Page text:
Today, Amazon revealed the design of the antennas of its upcoming massive satellite constellation, Project Kuiper. The company has designed Project Kuiper to provide broadband internet coverage from space.

The antenna has a phased array design. It underwent development and testing. The company claims that with a diameter of just 12 inches, the antenna is “smaller and lighter than legacy antenna designs”. The company also claimed that testing showed the antenna can provide “maximum throughput of up to 400 Mbps.”

According to Amazon, the antenna can be used to stream 4K quality videos from geostationary satellites, spacecraft that are located about 22,000 miles above the Earth. Amazon Kuiper’s satellites will be much closer to Earth.

Back in July, Amazon received approval from the Federal Communications Commission to launch a constellation of 3,236 satellites for Project Kuiper. The spacecraft was granted a flying range between 590 kilometres (366 miles) to 630 kilometres (391 miles).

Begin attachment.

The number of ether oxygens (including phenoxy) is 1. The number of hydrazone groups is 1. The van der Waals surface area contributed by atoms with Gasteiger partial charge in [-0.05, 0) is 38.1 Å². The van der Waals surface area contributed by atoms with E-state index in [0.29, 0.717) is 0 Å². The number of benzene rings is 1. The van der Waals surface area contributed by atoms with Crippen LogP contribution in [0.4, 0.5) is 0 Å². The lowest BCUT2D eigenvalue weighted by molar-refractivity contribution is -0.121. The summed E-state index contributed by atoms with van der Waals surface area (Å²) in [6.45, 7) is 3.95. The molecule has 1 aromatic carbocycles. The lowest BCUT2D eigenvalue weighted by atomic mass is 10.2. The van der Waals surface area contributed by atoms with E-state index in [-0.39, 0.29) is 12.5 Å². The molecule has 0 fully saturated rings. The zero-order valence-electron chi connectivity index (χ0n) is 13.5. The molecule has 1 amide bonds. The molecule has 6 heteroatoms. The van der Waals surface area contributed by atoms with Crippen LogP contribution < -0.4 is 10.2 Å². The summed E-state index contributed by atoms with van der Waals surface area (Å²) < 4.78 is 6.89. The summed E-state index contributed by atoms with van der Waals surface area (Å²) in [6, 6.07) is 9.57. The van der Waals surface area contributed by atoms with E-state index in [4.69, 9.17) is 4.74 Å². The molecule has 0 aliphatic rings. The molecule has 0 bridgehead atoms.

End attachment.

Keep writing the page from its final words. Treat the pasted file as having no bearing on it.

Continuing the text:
Project Kuiper aims to beam low-latency, broadband internet coverage to individual users. Amazon is especially targeting to cover remote areas and regions that do not have access to traditional high-speed internet.

Amazon said that by making its user terminals smaller, it will reduce the cost of making the hardware as well as lower the price point for customers to opt into the program. This way, it was able to go small by overlaying “tiny antenna element structures” over one another.

Today, in an Amazon blog post, Rajeev Badyal, vice president of technology for Project Kuiper said: “If you want to make a difference for unserved and underserved communities, you need to deliver service at a price that makes sense for customers”. “This simple fact inspired one of our key tenets for Kuiper: to invent a light, compact phased array antenna that would allow us to produce an affordable customer terminal. It’s incredible to see such a small form factor delivering this type of speed and performance.”

Amazon has not revealed anything about its price plans for Project Kuiper, but the company did vow to invest the US $ 10 billion into the program.

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